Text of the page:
Politics & Government

NC officials seek feedback about African-American monument at Capitol

A series of meetings across the state seeking the public’s input about a proposed monument at the State Capitol that honors the achievements of African-Americans will end next week with one in downtown Raleigh.

The meeting, which will take place at 6:30 p.m. Tuesday at the State Capitol, will be the last of eight to solicit ideas about the monument. Susan Kluttz, secretary of the N.C. Department of Natural and Cultural Resources, said the first six meetings took on a regional flavor, with residents wanting to make sure that their part of the state was represented in the project.

“There has been a wide range of suggestions,” Kluttz said Friday. “There have been so many African-Americans contributions in this state, in so many different ways.”

The monument will be the first honoring African-Americans on the State Capitol grounds. Gov. Pat McCrory raised the idea in late October, inspired in part by a desire to recognize African-Americans in the wake of last June’s church massacre in Charleston, S.C., that killed nine people, including pastor and state senator Clementa C. Pinckney, during a prayer service.

Members of the N.C. Historical Commission and the N.C. African American Heritage Commission both endorsed the plan, which would end a 25-year moratorium on the construction of statues on the State Capitol grounds. In March, at public meetings in Greensboro, Charlotte, Rocky Mount and Fayetteville, members of the commissions described the possible location, materials and themes for the monument, then listened to what people thought about it.

The commission members added three more meetings this month in Winston-Salem, Asheville and Wilmington.

Kluttz said attendance at the statewide meetings has not been “huge” but that there have been quality discussions among those who took part. She said the ideas offered by state residents have been “varied and inspiring.”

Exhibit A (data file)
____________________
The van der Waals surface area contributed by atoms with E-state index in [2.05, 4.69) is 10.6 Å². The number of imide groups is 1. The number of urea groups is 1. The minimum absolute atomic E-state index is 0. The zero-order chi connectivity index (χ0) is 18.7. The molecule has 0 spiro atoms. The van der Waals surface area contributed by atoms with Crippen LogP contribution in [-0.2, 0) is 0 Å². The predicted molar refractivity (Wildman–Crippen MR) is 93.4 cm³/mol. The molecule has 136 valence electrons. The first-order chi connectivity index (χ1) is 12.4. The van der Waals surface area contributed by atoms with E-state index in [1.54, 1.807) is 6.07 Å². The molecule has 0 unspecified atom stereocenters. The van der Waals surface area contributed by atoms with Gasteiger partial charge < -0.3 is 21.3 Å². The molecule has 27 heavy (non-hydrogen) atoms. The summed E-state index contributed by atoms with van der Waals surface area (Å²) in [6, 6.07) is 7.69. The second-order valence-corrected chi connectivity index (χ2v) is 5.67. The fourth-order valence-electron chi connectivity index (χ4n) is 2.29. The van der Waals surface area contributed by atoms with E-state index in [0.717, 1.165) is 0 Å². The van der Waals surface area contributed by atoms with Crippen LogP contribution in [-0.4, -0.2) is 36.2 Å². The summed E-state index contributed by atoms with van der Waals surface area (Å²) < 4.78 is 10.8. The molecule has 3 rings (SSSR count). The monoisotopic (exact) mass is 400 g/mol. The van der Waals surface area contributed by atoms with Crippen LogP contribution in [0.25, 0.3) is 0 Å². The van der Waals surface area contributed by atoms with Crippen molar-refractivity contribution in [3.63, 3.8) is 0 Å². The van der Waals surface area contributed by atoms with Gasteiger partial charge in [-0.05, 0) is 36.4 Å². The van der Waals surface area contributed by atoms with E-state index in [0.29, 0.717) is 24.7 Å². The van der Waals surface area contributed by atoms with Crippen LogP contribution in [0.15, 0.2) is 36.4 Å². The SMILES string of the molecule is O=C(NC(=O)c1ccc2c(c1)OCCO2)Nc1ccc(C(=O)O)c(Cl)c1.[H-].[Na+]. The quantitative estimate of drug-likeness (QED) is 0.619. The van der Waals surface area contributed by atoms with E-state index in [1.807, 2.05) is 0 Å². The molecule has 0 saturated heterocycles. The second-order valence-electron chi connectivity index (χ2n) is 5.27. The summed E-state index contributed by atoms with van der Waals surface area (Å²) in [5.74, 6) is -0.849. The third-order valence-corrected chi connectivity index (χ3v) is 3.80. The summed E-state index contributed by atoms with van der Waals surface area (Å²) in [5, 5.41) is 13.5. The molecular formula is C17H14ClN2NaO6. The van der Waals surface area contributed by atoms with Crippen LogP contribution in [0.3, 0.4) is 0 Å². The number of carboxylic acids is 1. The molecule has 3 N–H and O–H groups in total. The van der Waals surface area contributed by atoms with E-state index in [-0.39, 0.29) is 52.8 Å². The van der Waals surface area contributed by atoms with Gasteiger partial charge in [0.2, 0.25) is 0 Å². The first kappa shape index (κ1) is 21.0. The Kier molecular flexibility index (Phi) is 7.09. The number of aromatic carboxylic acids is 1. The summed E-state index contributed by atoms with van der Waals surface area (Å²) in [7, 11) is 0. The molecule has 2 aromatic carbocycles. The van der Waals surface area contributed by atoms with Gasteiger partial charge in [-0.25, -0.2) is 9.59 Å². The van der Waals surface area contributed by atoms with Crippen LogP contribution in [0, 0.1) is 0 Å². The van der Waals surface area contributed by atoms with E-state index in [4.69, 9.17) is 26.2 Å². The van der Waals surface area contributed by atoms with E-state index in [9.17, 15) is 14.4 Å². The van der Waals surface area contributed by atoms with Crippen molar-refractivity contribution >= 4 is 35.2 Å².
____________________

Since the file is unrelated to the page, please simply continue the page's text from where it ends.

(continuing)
“It’s really been fascinating to hear what people have to say,” Kluttz said. “We have had such wonderful, passionate input from citizens across the state. We realized we needed to extend the public hearings to even more cities to ensure we were giving everyone the opportunity to give their input.”

Kluttz said the meetings have started with a presentation that shows the proposed location for the monument – a grassy space at the southeast corner of the State Capitol grounds. The spot is across the street from the historically African-American First Baptist Church and along a thoroughfare that leads into Southeast Raleigh, the heart of the city’s African-American community.

Those unable to attend Tuesday’s meeting can visit www.ncdcr.gov/monuments-feedback to have their say.

The proposed monument is intended to “complement, not supplant” the N.C. Freedom Monument Project that’s been in the works since 2002, when the Paul Green Foundation held a series of public discussions with the aim of establishing a monument to reflect the African-American experience in the state. In 2006, the Freedom Monument Park committee identified a proposed site at Wilmington and Lane streets, just east of the Legislative Building, and money was allocated for it in the state budget. But the recession halted those plans, and the project stalled.

Thomasi McDonald: 919-829-4533, @tmcdona75589225